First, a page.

These rolls are excellent for breakfast with coffee! I misjudged the recipe timeline and skipped the first rise at room temperature. I put the dough straight into the refrigerator overnight, then allowed it to come to room temperature before dividing. No harm done -- they still rose well in the pan and the oven, and they have great texture.A heads up: These are dense and filling! For me, they're definitely a main dish, not a side. I might divide the dough into eight or ten pieces next time.


So, my question is this: what do I do if I have no starter, and won’t be able to make one in the near future? Is there any alternative?

Krista A

I have made this twice now. Followed instructions as written. Fantastic results both times. Try slathering it with coconut butter (manna). Delicious!

ingredient adjustment

Increase brown sugar to 4 tbls.


They turned out well; I divided the dough in half and made 6 rolls in 2 loaf pans. Good sour flavor, barely sweet, great with coffee. I probably wouldn't make them again, 3+ days was just too long and not really worth it for these.

Liz in Portland, OR

This is so delicious with coffee in the morning ! We slice it thin, warm it up, and butter lightly. It’s not a sweet bread. However, it has a perfect amount of cocoa and sugar. Reminds me of a pumpernickel in texture. I covered my pan with a silicone lid and baked it for 60 minutes (one turn at 30 min) to 200 degrees internal. Then, I let it sit to cool. One more note— the first and third rises took much longer—it’s chilly here in OR. I probably waited an additional three hours.


My wife loves this as a savory breakfast bread. She says it reminds her of a chewy version of a nice stout or porter. FWIW, I used @Ginger's baking strategy: "For the oven, 35 min baking and then 20 minutes in an off oven (no peaking) and then 30 to cool on a rack gave the perfect texture."


I found that when I mixed the levain with the coconut milk and water first, before adding the dry ingredients, I got much better results


Made this as instructed, though I used flaked coconut (it was unsweetened flaked or sweetened shredded). It did not look anything like the pic, didn't rise but it's yummy! I do think the recipe needs a few updates. I heated the coconut milk, then cooled it to 100 F before adding it. I rolled the bread into 12 small balls and used two 8.5" x 4.5" tins and baked for 50 min (to a 205 internal temp). Dense, but perfectly baked and really yummy.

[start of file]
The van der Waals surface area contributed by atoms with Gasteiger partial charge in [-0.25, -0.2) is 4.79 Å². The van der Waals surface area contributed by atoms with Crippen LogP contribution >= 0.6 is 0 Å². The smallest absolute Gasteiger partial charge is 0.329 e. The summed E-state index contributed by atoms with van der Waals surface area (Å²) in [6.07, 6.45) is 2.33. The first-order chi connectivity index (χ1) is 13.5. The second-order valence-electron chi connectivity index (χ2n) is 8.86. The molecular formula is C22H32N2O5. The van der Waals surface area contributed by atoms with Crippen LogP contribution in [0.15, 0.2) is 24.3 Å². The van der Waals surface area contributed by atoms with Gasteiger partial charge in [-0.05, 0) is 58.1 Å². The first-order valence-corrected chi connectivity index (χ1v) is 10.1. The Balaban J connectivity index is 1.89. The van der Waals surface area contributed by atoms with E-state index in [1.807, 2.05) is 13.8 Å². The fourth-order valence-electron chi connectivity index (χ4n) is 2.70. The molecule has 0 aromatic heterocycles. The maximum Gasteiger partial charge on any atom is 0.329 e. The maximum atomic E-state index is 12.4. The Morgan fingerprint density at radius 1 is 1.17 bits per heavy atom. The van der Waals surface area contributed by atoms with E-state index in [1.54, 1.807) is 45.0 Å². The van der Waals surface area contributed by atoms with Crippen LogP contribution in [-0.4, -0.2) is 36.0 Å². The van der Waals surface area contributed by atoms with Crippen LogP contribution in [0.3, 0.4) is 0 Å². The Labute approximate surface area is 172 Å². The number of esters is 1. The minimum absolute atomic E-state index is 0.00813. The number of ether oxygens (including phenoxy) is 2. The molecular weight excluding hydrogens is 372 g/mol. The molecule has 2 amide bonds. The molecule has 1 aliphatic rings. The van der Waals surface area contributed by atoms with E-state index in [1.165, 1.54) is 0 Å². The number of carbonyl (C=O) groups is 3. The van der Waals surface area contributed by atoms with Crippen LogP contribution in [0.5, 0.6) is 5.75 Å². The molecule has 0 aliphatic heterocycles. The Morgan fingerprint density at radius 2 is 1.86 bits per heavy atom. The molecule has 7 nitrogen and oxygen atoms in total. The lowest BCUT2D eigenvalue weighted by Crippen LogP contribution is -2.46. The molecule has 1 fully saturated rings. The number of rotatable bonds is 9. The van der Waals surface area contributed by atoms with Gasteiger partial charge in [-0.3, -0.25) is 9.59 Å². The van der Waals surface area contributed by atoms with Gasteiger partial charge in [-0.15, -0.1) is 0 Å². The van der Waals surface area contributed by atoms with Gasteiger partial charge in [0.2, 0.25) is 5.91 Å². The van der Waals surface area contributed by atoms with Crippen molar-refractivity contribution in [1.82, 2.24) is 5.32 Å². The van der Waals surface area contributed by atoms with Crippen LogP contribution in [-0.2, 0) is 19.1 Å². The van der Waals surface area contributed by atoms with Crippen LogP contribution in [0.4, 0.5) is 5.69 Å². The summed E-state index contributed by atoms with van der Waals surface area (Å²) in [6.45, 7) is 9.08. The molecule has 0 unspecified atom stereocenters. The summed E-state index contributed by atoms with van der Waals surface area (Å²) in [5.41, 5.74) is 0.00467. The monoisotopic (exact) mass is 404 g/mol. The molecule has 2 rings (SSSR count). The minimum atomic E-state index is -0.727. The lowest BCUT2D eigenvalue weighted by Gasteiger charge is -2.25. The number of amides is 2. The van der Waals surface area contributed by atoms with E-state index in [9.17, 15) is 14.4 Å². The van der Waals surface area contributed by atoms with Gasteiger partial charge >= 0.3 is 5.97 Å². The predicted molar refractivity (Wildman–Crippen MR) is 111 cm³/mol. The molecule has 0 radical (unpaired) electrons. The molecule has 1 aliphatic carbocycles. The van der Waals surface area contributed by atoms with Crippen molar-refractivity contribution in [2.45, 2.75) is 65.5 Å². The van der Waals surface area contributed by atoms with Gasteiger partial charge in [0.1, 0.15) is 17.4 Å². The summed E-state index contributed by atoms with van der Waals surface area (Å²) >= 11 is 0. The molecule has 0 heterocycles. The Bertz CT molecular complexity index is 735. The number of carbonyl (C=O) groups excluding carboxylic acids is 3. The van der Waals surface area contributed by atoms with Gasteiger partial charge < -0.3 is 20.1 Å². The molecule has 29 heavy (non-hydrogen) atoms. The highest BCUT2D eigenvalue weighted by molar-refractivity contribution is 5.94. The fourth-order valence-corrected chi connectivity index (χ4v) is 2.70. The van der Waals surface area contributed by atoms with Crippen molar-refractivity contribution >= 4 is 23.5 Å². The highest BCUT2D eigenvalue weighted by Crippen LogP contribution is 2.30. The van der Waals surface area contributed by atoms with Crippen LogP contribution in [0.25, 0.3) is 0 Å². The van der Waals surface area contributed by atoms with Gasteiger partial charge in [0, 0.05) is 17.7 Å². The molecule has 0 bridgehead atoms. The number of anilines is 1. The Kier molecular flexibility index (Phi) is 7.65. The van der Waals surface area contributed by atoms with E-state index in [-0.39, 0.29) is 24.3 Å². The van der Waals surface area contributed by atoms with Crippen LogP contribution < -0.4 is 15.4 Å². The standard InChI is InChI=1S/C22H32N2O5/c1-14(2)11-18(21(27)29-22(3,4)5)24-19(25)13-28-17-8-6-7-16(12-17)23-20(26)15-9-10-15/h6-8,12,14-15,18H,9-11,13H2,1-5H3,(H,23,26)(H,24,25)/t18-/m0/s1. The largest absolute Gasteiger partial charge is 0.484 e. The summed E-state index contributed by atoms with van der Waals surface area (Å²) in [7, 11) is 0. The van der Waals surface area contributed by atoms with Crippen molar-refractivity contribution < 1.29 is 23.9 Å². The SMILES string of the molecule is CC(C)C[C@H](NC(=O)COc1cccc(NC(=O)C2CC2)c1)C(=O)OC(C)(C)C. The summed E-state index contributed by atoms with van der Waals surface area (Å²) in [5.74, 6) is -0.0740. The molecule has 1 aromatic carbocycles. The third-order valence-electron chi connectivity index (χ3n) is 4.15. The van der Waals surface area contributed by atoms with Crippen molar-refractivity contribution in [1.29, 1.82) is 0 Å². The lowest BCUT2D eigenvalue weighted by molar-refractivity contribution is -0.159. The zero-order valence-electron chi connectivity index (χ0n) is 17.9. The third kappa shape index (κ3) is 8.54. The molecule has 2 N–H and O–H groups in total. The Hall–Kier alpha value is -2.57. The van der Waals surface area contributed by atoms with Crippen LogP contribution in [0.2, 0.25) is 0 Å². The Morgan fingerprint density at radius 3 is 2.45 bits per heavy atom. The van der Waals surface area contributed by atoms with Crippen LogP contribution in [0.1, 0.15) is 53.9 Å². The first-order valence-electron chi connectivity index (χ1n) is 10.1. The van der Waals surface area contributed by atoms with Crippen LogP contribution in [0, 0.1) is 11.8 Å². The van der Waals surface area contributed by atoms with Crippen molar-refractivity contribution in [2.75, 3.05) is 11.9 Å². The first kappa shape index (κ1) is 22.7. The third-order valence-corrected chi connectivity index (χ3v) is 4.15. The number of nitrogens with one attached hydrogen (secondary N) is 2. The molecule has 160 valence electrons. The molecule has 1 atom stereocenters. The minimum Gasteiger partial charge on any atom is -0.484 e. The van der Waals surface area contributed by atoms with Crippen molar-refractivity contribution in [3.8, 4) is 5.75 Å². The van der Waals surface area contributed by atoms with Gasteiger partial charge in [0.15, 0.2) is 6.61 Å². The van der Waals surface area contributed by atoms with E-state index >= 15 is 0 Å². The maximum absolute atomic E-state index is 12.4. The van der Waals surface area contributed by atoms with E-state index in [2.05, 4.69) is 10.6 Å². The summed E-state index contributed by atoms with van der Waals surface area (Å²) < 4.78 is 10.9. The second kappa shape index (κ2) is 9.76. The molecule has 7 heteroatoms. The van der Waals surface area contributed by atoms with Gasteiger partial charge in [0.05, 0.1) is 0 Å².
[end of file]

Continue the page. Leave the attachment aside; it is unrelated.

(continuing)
I loved it the first time I made it, but it was a little messy with the chocolate chips. Also, I mistakenly stacked the balls instead of side-by-side. This time I left out the chips. Made 8 round rolls and baked for 25 min. Perfection!


After reading elsewhere that cocoa retards the rise, I added 2 grams (1/2 tsp) of yeast when blending all the dough Ingredients. It made a huge difference and yielded a delightful result. Still a tight crumb but so much lighter than the original - has a taste closer to pumpernickel bread. Excellent. I baked for about 40 minutes then pulled and let cool in the pan slightly before turning out.

MJ Lee

I read all the Notes before making this, so I made some of the recommended adjustments: lower temp coconut milk, divided the dough into 2 bread pans, 1/4 tsp yeast instead of sourdough, and long fermentation times. I didn’t have choc chips or shredded coconut. The dough rose spectacularly to yield 12 brown rolls that were ok but tough to chew. To get that nice uniform color, I kneaded for 20 mins. I wouldn’t make this again. Froze well though.


Worth baking for the fragrance alone! Just had my first small slice, still warm, and so tender! The very subtle chocolate flavor would be fabulous with black bean soup, so now I'm looking forward to oncoming autumn and winter and spicy, earthy soups with this. Followed the recipe exactly, except substituted semi-sweet chips in the cupboard for bittersweet. Didn't plan the proofing schedule perfectly, so it fermented in the fridge just about 17 hours-still rose beautifully--a great success!


I forgot to mention that after I read the very helpful note about the temperature of the coconut milk and water mixture, I heated mine to only 100 degrees. Perhaps that's the problem with the many notes here that didn't rise, turned out like doorstops. Obviously the high temp would kill off the yeast. Having an instant-read thermometer is essential for this kind of baking. I proofed in a 79-81 degree oven (closed door with light on) and minded the temp of any liquid in the starter and levain.

Ava Hayes

This was an epic fail. I tried twice, and in both cases the original levain failed to double, though I was using a mature sourdough starter. I went ahead in Take Two, ignoring the “flat” levain, and, as feared, the dough never increased in volume, even after 6 hours of resting in a warm room, and another 4 hours in Step 3. I followed the baking instructions and finally came up with a dense, sticky brick that had no “crumb.” I had to toss it. Why did the original levain fail to rise?

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Choco Pan de Coco Recipe (2024)